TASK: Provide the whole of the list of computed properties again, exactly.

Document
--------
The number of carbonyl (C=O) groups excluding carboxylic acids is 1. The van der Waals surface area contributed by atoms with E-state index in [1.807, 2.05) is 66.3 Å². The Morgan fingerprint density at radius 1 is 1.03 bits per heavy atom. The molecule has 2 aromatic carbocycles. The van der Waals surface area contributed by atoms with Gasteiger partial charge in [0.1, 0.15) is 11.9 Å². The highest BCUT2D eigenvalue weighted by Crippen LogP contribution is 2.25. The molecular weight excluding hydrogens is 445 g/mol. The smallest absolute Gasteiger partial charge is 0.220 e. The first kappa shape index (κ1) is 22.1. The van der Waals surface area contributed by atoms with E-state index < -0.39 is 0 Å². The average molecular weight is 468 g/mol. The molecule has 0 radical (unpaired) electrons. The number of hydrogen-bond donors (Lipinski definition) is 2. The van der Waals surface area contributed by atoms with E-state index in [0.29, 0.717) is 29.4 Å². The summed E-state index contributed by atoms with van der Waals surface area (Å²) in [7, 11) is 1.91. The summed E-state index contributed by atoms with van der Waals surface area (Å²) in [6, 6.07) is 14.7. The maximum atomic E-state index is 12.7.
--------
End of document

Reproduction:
The number of carbonyl (C=O) groups excluding carboxylic acids is 1. The van der Waals surface area contributed by atoms with E-state index in [1.807, 2.05) is 66.3 Å². The Morgan fingerprint density at radius 1 is 1.03 bits per heavy atom. The molecule has 2 aromatic carbocycles. The van der Waals surface area contributed by atoms with Gasteiger partial charge in [0.1, 0.15) is 11.9 Å². The highest BCUT2D eigenvalue weighted by Crippen LogP contribution is 2.25. The molecular weight excluding hydrogens is 445 g/mol. The smallest absolute Gasteiger partial charge is 0.220 e. The first kappa shape index (κ1) is 22.1. The van der Waals surface area contributed by atoms with E-state index < -0.39 is 0 Å². The average molecular weight is 468 g/mol. The molecule has 0 radical (unpaired) electrons. The number of hydrogen-bond donors (Lipinski definition) is 2. The van der Waals surface area contributed by atoms with E-state index in [0.29, 0.717) is 29.4 Å². The summed E-state index contributed by atoms with van der Waals surface area (Å²) in [7, 11) is 1.91. The summed E-state index contributed by atoms with van der Waals surface area (Å²) in [6, 6.07) is 14.7. The maximum atomic E-state index is 12.7.